The Liskov Substitution Principle (LSP) in duck typed programming languages

This article is the follow up to a Twitter conversation in which at least @johanneslink, @jasongorman, @leiderleider and @berndschiffer were involved. The question was if the Liskov Substitution Principle would apply if you don’t use inheritance. I had to stop participating in the Twitter conversation since 140 character messages are just too short to explain my point of view. Here is the longer version:

The Liskov Substitution Principle
The Liskov Substitution Principle (LSP): “[…] states that, if S is a subtype of T, then objects of type T in a computer program may be replaced with objects of type S (i.e., objects of type S may be substituted for objects of type T), without altering any of the desirable properties of that program (correctness, task performed, etc.).” (Source: Wikipedia).
The more formal definition of the LSP is: “Let q(x) be a property provable about objects x of type T. Then q(y) should be true for objects y of type S where S is a subtype of T.” (Source: Wikipedia).
And to be complete, here is the definition of subtype: “In programming language theory, subtyping or subtype polymorphism is a form of type polymorphism in which a subtype is a datatype that is related to another datatype (the supertype) by some notion of substitutability, meaning that program constructs, typically subroutines or functions, written to operate on elements of the supertype can also operate on elements of the subtype.” (Source: Wikipedia).

While subtype and LSP sound similar, there is a difference: The subtype relation normally is interpreted as a syntactical property. If the required methods are available on an object, everything is valid. The Liskov Substitution Principle goes beyond that and adds a requirement on the semantics of the methods.

Example (in pseudo code)

class A {

    public void m() { ... do something ... }


class B extends A {

    public void m() { 
        throw new Exception();


In this case B is a subtype of A. B has the same methods as A. But the LSP may be violated. If the clients of A expect m to not throw an exception, B’s implementation of m breaks the LSP. Regarding the formal definition of the LSP (“Let q(x) be a property provable about objects x of type T.”). The property q would be that the execution of m won’t throw an exception. This property is true for A’s implementation of m but not for B’s implementation of m. Therefore you shouldn’t use objects of class B where a client expects objects of class A. While that would be syntactically correct it isn’t semantically valid.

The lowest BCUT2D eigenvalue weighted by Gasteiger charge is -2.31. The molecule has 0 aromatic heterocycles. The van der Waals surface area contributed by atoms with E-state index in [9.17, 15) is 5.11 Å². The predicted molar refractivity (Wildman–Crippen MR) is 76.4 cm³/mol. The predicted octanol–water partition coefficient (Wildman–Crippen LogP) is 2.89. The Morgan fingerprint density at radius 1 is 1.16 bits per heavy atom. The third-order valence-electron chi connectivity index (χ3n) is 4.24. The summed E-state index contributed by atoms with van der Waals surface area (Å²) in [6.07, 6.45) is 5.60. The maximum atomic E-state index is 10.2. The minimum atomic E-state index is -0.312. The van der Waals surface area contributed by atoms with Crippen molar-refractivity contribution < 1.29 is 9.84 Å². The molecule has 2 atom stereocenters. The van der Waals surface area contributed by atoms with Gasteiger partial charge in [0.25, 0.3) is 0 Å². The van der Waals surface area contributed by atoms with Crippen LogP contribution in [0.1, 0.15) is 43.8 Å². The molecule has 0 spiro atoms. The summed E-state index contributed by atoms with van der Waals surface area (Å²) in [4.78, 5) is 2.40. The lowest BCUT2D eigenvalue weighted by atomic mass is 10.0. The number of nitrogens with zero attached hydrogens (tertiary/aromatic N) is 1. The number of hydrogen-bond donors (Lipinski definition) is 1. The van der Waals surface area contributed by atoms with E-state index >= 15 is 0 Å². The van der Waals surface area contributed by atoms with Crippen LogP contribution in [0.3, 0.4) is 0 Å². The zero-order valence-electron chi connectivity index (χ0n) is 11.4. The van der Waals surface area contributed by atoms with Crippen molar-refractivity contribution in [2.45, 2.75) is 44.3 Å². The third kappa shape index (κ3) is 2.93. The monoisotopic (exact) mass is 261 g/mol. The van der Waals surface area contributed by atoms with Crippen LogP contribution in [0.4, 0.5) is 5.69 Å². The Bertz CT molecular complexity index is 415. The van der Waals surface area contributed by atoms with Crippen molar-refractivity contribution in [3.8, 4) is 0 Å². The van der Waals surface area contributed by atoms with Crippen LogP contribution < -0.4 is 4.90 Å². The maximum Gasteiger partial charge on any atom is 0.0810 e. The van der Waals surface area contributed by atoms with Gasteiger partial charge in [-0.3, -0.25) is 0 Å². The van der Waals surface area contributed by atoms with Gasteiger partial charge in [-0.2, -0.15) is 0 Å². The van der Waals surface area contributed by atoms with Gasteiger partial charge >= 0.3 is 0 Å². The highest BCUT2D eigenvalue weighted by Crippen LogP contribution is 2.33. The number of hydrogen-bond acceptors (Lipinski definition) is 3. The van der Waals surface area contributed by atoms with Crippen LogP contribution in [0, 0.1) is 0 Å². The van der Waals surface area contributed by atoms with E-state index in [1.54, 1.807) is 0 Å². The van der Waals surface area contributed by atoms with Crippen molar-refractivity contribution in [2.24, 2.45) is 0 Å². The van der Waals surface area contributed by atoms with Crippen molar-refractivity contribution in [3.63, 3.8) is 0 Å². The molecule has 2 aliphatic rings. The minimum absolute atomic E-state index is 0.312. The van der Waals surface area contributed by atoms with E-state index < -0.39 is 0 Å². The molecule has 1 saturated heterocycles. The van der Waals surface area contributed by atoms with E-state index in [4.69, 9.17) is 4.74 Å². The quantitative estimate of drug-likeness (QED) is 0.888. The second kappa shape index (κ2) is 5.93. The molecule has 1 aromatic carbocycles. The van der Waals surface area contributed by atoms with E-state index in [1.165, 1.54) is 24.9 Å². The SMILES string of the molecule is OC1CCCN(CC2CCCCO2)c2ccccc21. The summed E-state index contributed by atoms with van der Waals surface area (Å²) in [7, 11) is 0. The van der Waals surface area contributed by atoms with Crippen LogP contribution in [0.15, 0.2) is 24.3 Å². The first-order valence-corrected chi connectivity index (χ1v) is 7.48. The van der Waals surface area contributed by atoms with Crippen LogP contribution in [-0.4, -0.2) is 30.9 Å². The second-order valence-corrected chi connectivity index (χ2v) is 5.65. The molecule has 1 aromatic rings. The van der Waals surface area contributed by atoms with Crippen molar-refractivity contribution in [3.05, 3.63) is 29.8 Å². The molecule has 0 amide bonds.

The Liskov Substitution Principle in class typed languages
In most statically typed object-oriented languages (like C++, Java, C#) the subtype relation is defined by inheritance between classes. When a class B inherits from a class A the defined type B is a subtype of A. The example above showed that the LSP may be violated due to specific method implementations provided by B.
Some languages (like Java) provide an interface concept. Interfaces only define the signature of methods but don’t provide method implementations. Classes implement interfaces and provide the method implementations. With interfaces the LSP is still a useful concept. The clients of an Interface C rely on a certain behaviour of the objects implementing the interface. Again the clients of C may assume that m won’t throw exceptions.

interface C {

    public void m();


class A implements C {

    public void m() {
        throw new Exception();


In the example code A’s implementation of m will break the LSP.

These situations are clear and well understood. But what happens in programming languages with duck typing (like Ruby)?

The Liskov Substitution Principle in duck typed languages
In programming languages with duck typing (e.g. Ruby, Python, Smalltalk) classes don’t really define types. There is no type checking when assigning objects to variables or passing objects as method arguments. There is a kind of type checking when a method is called. It is checked that the method exists with a matching number of parameters.
Since classes don’t define types, inheritance in duck typed languages has nothing to do with the subtype relation or the LSP.
In a way clients define interfaces in an implicit way. Let’s look at an example:

def my_method1(a) do

def my_method2(a) do

Calling my_method1 with an object a will succeed if the object a provides the three methods m1, m2 and m3. This is the implicit interface the object a needs to implement. And with this implicit interface comes the clients expectation about the behaviour of m1, m2 and m3. That’s just the same as with the Java interface. If an object b provides m1, m2 and m3 but doesn’t fit the expected behaviour, the LSP is violated.

The LSP isn’t tied to inheritance or class based typing. It applies to duck types languages as well as to systems without inheritance. LSP is a concept that applies to all kinds of polymorphism. Only if you don’t use polymorphism of all you don’t need to care about the LSP.


  1. I would argue that LSP may even be of interest where no explicit polymorphism is apparent. When working out what allowable refactorings I may apply to a program which will allow it to work on all existing input data, the usual ideas about weaker pre and stronger post still apply. They give me the guidance that I need to make the refactorings. In some sense, the new program is a polymorphic variation of the old one but I may have no apparent polymorphism in either program.

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